Running into the hurdles of writing

One of the most difficult parts about writing, for me, is storyline.
I’ll get a concept going, albeit a small one, and try to form it into something coherent. Sometimes that works, most of the time the idea ends up in a folder in the corner of my closet, buried underneath plastic bags of clothes I haven’t touched for years. On the rare occasion that it actually works, I’ll be at the keyboard for hours at a time, hammering out the details and making characters and situations follow the melody of that storyline.
A storyline is really quite easily compared to a song, one where the rhythm is persistent and purposeful with every action the characters are made to take.
The challenge of making a coherent storyline is the reason why I stuck to writing short stories for a while. (That is, when I actually made the effort to write them.) For years, I let my professional writing intrude on the personal writing. Instead of creating stories about a young man discovering the true story behind a box of items willed to him by his grandfather, I focused on making sure my newspaper article was properly structured.
Instead of writing that spinoff to “The Office”, I stuck to ensuring I didn’t have more than three or four sentences in the paragraph of a news article.
And, instead of bolstering my creative writing, I made excuses and told myself “I’ve done enough writing this week. There just isn’t any left in the tank.”
You see, writing isn’t easy, and I’m not trying to boost my ego or make further excuses here. For some, crafting a story with various subplots and making everything flow smoothly in line with the storyline’s drum beat is easy. For others, writing a 20-plus word lead and filling in the rest of the details in an article just over 500 words is easy.
For myself? I can write a traditional news article simply enough. It’s merely churning out a simplistic storyline and tossing some quotes in to balance the article’s objectivity.
But ask me to create a world from the chaos of my imagination and turn it into a coherent work? That’s not easy. Add in the challenge of making it marketable to a mass audience, and that’s a pretty tall order.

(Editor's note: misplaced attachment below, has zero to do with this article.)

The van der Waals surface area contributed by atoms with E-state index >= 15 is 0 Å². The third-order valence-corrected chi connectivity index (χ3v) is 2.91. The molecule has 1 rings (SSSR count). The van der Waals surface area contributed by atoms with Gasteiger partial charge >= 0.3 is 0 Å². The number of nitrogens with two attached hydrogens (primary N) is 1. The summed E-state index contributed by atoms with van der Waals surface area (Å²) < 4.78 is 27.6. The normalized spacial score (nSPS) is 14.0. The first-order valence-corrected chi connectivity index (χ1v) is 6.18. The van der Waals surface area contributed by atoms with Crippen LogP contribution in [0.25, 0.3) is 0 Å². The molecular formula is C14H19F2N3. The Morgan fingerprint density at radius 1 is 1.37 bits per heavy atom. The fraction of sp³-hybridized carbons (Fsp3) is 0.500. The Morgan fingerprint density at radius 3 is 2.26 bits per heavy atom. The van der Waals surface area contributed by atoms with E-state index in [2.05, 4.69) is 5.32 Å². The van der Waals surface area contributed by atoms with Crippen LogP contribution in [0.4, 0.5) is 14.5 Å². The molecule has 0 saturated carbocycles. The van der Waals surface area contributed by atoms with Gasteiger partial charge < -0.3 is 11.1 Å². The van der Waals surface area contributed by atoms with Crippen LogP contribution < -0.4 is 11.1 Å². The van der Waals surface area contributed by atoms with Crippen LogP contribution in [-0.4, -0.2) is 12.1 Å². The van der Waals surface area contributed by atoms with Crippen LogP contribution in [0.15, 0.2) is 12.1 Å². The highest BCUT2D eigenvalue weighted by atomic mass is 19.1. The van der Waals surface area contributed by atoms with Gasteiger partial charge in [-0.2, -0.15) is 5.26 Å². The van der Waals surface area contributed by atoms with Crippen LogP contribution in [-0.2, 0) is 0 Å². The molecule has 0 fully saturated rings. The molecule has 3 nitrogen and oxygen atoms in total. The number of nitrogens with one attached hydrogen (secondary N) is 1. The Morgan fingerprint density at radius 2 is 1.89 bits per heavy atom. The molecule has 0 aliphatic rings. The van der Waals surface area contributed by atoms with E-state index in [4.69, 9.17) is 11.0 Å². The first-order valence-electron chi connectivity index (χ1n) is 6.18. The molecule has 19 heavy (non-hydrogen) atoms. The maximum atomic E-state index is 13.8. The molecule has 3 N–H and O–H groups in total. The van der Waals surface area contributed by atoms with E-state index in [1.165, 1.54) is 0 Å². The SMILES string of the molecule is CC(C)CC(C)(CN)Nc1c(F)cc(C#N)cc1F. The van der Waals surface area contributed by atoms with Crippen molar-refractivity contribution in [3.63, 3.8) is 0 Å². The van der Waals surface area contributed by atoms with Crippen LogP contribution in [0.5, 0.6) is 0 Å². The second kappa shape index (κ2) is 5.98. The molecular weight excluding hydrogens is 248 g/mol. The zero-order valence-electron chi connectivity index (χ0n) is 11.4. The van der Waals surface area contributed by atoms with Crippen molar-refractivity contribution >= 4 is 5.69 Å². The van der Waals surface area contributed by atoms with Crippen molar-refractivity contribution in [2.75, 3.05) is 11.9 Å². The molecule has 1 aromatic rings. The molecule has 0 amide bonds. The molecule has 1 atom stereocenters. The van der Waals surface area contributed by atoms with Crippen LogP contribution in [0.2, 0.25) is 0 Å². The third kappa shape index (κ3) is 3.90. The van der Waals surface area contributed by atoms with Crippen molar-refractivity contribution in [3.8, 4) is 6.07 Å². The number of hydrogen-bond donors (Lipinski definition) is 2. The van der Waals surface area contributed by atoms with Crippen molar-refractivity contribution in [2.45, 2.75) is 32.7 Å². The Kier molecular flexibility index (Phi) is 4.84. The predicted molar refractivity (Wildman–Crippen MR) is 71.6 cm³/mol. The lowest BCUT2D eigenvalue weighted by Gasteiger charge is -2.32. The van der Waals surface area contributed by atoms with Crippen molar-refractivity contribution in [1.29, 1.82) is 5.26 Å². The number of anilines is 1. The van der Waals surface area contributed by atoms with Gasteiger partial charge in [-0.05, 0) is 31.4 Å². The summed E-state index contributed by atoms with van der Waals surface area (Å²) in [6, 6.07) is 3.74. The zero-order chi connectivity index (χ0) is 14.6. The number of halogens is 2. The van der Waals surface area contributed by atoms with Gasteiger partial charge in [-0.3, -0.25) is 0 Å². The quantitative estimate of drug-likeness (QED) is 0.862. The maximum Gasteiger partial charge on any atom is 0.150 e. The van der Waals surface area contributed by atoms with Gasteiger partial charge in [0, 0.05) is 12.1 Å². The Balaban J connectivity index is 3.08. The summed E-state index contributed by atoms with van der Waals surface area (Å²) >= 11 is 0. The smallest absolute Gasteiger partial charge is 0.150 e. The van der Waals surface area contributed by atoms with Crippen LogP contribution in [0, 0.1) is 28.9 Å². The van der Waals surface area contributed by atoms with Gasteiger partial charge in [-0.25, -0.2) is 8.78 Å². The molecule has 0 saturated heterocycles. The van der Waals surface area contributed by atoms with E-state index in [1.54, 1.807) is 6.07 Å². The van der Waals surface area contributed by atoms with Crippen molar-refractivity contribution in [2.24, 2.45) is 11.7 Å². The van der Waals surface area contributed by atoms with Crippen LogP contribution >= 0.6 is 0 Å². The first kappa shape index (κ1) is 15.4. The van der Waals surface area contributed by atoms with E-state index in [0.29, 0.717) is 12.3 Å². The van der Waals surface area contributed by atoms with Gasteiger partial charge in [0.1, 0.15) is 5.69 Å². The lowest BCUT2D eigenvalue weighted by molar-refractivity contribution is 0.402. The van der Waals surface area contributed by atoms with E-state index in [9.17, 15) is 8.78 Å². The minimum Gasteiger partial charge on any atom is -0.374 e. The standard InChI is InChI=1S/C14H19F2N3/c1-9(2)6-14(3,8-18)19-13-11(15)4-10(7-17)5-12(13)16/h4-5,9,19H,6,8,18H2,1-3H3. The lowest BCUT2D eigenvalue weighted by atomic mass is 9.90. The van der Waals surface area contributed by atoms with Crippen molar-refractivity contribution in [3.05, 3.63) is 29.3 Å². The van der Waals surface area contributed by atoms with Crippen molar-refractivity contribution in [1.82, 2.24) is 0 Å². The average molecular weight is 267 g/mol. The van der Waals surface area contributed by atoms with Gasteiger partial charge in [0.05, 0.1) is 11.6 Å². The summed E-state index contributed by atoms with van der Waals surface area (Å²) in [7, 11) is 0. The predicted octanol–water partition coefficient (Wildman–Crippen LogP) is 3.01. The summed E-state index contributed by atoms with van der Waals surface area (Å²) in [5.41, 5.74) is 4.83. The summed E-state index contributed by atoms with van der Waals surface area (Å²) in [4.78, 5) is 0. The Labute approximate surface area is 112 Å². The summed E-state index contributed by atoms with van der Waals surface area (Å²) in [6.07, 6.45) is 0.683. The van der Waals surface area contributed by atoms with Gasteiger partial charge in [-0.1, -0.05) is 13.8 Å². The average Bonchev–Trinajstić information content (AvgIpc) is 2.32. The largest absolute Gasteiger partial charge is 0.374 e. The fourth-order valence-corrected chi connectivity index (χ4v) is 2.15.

That is precisely why I’ve strayed from creative writing over the last few years. It isn’t due to a lack of ideas or a lack of ability. Creating a cohesive plot that works for several hundred pages is enough of a challenge on its own, and one that I haven’t ever successfully accomplished.
I would, however, like to add that to the ever-growing list of goals for this year.
A couple of good friends have already published their own novels. It’s time I join their ranks.



  1. Storyline is always the hardest part of writing for me as well! I totally relate to this post, and thanks for the helpful hints. I’m always looking for ways to improve my writing on my own literary blog.

  2. That’s one of my major problems. I get great ideas but I can’t figure out storylines where the ideas would make sense. One things that helps though is outlining my ideas. When I first start out with an idea I’ll write a loose outline using the headings from “the plot triangle” (exposition, rising action, etc.) and then I’ll write out the entire plot. Now that first outline is by no means final. If I find something doesn’t work, or get a new idea I’ll change it, but the outline is just a nice way to organize my ideas. Great post!

  3. Most people don’t realize how hard writing really is. Storyline is important. You have to choose a story to tell, and then you have to forget about everyone else. Who cares if it’s marketable? Who cares if it’s silly? YOU have a story to tell, so tell it! All that other stuff gets ironed out once you have a draft. And here’s another secret: your first draft is going to suck. It’s going to be crap, but it’s also going to be there to edit, and polish, and fix. You can’t edit a blank page, so pick a path, sit down, and crank out some words. You have to write for you, not others.

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